The range of pressures which has impacted on local government in the 1980s has forced the emergence of dynamic and sophisticated forms of industrial relations at the workplace level. It is clear, however, that with conceptual tools forged to analyse developments in the private manufacturing sector, very few attempts have been made by academics, policy‐makers or commentators to discuss the structures and processes which have emerged. The character of the changes at authority level are considered using material from a survey of personnel officers in over a third of authorities in England and Wales and within the context of prevailing analytical and theoretical frameworks. It is argued that the distinctive development of the personnel function in local government has resulted in a managerial process which conforms to key features of the human resource management (HRM) model, in particular the devolution of personnel responsibilities to line managers and the integration of personnel concerns at the strategic level. However, other features of this model are less in evidence. The search for employee commitment and flexibility remains patchy and often appears as a practical response to labour market and competitive pressures. Furthermore, collectivist features of employee relations remain well entrenched with the continued encouragement of both union membership and involvement. This is not to deny change beyond the HRM model. Thus, it is clear that established joint machinery is becoming increasingly unable to deal with ongoing issues while the trade unions are gradually being forced into a consultative rather than a bargaining role.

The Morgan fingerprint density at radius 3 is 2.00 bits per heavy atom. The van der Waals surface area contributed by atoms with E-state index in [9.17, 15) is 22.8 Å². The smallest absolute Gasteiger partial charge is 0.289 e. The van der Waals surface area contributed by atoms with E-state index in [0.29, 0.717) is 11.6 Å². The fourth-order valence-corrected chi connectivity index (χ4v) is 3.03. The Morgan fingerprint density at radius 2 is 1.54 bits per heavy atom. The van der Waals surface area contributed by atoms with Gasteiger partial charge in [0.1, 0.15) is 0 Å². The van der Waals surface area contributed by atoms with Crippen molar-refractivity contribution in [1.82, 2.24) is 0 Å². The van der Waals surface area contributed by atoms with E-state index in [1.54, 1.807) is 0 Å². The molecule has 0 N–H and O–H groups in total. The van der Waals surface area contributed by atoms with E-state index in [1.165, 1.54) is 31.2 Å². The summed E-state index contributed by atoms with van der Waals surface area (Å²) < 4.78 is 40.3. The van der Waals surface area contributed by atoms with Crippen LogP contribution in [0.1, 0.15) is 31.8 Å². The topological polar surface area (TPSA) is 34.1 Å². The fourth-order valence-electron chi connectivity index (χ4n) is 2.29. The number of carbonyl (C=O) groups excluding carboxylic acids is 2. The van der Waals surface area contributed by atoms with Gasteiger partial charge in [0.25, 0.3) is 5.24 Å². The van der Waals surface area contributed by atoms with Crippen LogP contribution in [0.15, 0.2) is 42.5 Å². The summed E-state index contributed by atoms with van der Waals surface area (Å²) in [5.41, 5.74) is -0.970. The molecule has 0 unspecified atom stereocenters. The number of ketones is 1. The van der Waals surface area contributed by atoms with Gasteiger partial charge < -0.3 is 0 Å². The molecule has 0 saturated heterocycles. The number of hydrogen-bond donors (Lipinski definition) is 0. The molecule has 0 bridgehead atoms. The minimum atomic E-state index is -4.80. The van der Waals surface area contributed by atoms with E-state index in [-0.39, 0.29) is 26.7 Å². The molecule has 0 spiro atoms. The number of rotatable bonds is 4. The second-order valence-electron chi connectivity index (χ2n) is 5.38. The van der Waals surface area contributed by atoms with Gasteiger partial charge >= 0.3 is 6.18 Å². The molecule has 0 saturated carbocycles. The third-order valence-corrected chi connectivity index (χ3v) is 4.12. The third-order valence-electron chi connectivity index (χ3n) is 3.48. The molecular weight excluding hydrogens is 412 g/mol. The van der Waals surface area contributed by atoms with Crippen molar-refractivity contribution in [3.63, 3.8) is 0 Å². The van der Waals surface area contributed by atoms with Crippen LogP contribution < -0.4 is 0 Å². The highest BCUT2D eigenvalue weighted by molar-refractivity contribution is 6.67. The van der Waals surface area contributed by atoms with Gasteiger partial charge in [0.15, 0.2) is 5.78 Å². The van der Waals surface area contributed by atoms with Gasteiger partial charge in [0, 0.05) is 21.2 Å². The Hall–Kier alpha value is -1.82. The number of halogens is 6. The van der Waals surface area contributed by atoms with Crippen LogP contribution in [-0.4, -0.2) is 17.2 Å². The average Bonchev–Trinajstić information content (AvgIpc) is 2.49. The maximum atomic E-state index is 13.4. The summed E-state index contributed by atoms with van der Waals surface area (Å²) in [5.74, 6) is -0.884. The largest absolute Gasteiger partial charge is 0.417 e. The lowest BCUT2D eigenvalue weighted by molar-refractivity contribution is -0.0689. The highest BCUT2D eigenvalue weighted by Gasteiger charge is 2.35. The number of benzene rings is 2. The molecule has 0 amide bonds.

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Employee Relations, vol. 13 no. 2
Type: Research Article
ISSN: 0142-5455

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Article
Publication date: 1 May 2002

Teresa G. Labov

Catalogues how Kenya, Tanzania and Uganda are meeting, individually, the AIDS epidemic with governmental and non‐governmental organizations (NGOs). Uses data from the United…

Abstract

Catalogues how Kenya, Tanzania and Uganda are meeting, individually, the AIDS epidemic with governmental and non‐governmental organizations (NGOs). Uses data from the United Nations and World Bank. Gives background of NGOs in East Africa and their field work. Concludes that the social dimensions of each country are very restrictive in slightly differing ways, with the various religious beliefs also having an effect which is deleterious in nature. States that, even so, there are more similarities than there are differences in the three countries.

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International Journal of Sociology and Social Policy, vol. 22 no. 4/5/6
Type: Research Article
ISSN: 0144-333X

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Article
Publication date: 1 March 1999

K.H. Spencer Pickett

Using the backdrop of an (apparently) extended visit to the West Indies, analogies with key concerns of internal audit are drawn. An unusual and refreshing way of exploring the…

40081

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Using the backdrop of an (apparently) extended visit to the West Indies, analogies with key concerns of internal audit are drawn. An unusual and refreshing way of exploring the main themes ‐ a discussion between Bill and Jack on tour in the islands ‐ forms the debate. Explores the concepts of control, necessary procedures, fraud and corruption, supporting systems, creativity and chaos, and building a corporate control facility.

Details

Management Decision, vol. 37 no. 2
Type: Research Article
ISSN: 0025-1747